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How mature is your learning culture?

This blog first appeared on the LINE website on May 5th 2010

Steve Barden, Lead Consultant, kicks off a series of posts on what learning maturity means to organisations. By considering the factors that are fundamental to the way an organisation can define its position on the road to more effective learning; it is possible to highlight where there are drivers for change.

The last ten years have seen tumultuous change in the business of what we used to call training and now, as a result of these developments, more often refer to as learning. This change in nomenclature is itself indicative of the fact that we have seen not only a transformation of the means by which we can deliver learning to learners – with technology dramatically widening the range of options available – but also a fairly seismic shift in the conceptual landscape.

As the decade turns, therefore, it is worth reflecting on where organisations are in their adoption of new learning approaches and new technologies, in order to help with defining some explicit benchmarks for maturity. It’s a big issue. To do it justice, I’d like to tackle it under three headings; learning structure, learning technology and finally the skills, knowledge and attitudes of the workforce that together define what is learning culture.

Learning Structure: From training to learning

The paradigm that has existed for many years, and still continues in many organisations today, is one where a department – often a subset of the impersonally named ‘HR’ function – is charged with delivering training to ensure the right skills are possessed by the ‘human resources’. Depending on the organisation, the focus on skillsets can be wide and varied or can be very narrow. No matter, the key is not so much ‘the what’ but more ‘the how’.

  • How does the training department determine the nature of what it has to train? Does it have the right level of connection to the business it serves?
  • How does it ensure the gap in current and desired performance translates into something that actually improves the performance of the people it targets? Does it apply performance consulting techniques to ensure whether and what type of intervention is needed?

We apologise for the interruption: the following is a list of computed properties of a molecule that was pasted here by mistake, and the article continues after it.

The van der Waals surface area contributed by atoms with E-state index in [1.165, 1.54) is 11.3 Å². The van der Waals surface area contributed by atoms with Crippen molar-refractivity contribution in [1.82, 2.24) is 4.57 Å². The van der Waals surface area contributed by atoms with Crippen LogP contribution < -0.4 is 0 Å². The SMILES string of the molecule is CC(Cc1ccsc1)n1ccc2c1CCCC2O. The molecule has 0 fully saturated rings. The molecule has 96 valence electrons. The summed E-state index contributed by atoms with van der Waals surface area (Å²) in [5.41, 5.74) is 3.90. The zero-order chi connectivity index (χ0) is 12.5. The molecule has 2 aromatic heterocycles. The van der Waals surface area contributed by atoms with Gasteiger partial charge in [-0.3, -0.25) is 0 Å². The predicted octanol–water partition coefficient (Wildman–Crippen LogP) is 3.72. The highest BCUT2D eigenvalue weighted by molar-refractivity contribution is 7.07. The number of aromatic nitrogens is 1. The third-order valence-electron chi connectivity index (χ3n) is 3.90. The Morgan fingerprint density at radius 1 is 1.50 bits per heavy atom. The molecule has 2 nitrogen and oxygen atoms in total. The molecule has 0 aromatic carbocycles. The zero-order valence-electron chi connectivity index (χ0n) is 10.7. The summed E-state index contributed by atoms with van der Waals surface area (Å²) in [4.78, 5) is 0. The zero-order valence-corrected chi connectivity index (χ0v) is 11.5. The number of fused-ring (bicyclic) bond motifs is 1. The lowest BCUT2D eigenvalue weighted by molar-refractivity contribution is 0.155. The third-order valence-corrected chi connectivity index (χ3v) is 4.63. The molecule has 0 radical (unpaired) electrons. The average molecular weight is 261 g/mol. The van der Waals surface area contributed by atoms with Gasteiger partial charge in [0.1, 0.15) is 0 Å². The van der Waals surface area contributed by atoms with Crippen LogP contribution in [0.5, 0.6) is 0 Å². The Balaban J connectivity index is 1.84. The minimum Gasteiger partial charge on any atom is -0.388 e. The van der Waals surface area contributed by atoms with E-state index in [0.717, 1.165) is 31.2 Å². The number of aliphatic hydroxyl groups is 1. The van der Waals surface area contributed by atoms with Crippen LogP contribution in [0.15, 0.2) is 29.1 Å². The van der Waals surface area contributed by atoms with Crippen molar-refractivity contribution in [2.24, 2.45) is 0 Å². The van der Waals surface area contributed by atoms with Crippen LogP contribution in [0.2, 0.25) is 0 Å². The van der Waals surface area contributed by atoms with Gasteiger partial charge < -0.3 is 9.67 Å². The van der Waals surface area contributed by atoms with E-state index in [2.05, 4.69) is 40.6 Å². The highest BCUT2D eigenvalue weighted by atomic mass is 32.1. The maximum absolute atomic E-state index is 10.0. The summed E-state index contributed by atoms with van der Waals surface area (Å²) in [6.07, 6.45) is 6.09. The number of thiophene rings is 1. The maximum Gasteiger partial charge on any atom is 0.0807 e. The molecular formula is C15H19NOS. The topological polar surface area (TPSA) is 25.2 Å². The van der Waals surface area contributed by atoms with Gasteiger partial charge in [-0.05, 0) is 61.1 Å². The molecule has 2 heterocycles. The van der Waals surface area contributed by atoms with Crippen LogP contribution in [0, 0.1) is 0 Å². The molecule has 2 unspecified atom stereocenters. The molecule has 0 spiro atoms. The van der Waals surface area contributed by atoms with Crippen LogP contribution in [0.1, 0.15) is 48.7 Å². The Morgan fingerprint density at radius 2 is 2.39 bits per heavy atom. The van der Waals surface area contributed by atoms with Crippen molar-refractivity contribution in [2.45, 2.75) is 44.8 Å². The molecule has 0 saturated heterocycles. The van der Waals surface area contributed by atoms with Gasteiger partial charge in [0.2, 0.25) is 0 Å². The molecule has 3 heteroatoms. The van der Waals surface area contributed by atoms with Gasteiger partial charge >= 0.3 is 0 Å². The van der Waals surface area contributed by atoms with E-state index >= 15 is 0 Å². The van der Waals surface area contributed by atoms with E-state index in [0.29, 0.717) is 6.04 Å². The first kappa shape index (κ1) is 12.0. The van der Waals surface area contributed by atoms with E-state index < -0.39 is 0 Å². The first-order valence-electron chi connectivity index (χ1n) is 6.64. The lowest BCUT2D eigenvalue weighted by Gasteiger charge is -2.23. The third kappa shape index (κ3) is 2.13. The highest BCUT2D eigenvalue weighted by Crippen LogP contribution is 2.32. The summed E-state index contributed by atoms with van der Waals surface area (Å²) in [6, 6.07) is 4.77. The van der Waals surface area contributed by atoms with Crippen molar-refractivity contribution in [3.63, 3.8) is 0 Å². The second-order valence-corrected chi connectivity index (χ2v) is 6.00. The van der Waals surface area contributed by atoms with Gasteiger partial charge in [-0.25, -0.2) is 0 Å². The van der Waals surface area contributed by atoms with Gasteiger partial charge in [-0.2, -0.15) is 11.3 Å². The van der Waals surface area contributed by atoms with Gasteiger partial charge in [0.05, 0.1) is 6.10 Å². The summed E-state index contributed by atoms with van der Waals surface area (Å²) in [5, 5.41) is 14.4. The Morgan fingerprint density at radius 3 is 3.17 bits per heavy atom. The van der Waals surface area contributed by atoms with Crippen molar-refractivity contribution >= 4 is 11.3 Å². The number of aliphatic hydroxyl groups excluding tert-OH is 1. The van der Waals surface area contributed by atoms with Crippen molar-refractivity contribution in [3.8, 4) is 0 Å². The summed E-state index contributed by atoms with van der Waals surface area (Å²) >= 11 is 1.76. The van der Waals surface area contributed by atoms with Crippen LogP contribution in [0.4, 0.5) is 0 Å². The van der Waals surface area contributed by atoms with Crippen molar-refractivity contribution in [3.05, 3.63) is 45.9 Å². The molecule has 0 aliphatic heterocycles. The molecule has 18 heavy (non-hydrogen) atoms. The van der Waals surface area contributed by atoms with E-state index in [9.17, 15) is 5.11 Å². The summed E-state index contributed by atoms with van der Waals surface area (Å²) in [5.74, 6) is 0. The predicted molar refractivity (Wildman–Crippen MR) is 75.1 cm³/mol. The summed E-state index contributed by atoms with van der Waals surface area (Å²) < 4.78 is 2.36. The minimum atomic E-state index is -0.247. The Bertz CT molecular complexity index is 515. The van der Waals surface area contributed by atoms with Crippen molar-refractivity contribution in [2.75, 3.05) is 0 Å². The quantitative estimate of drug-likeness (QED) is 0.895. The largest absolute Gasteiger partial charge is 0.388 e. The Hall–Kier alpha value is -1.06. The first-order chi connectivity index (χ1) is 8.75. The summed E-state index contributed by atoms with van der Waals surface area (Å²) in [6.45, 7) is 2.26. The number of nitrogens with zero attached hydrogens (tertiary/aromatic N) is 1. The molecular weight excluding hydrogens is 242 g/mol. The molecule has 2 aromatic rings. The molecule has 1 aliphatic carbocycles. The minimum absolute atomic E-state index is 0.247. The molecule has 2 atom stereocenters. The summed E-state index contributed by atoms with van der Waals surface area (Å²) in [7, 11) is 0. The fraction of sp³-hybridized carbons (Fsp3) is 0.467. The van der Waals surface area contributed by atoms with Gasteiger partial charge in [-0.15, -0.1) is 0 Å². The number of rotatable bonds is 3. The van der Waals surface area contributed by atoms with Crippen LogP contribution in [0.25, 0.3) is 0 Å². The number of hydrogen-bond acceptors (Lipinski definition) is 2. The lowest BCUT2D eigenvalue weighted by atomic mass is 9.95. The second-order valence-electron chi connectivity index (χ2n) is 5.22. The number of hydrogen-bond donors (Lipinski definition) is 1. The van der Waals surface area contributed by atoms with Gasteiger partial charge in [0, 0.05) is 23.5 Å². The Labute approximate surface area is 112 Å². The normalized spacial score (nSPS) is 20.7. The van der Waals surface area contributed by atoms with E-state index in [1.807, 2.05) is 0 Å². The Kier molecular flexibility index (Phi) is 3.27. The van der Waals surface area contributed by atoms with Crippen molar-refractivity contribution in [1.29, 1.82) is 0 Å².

• How does it demonstrate the value it adds to the business by making its people perform to the required standard more quickly? Does it use a broader spectrum of training programmes than course–based techniques that maximise the speed to competence?

Primarily, confirming that the performance standard is met, rather than the knowledge just being possessed by the learner at the end of the training course, is paramount to ensuring credibility and the business value is measurable. Time to competence is a good benchmark to establish in order to measure change over time.

Where many learning organisations have succeeded is in adopting an approach that encourages and encompasses informal learning methods and supports the sharing of knowledge whilst working. Not only does this mixture – which is often termed the holistic or 70/20/10 model – extend the learning process beyond the classroom but it also addresses the need to learn at the point of application. This is a holistic learning model to suit learning organisations of the 21st Century.


The key consideration when looking at learning maturity is how a company (or public sector body) is organising and supporting its people in the move from being trainer-led to also being self-led in their learning.

In a traditional training set-up, the training manager’s job would be, put simply, to gather and mobilise learning content centrally so that it could then be distributed and transmitted to the learners. Within more mature organisations these days, it is less and less the case that all the learning content is transmitted by L&D.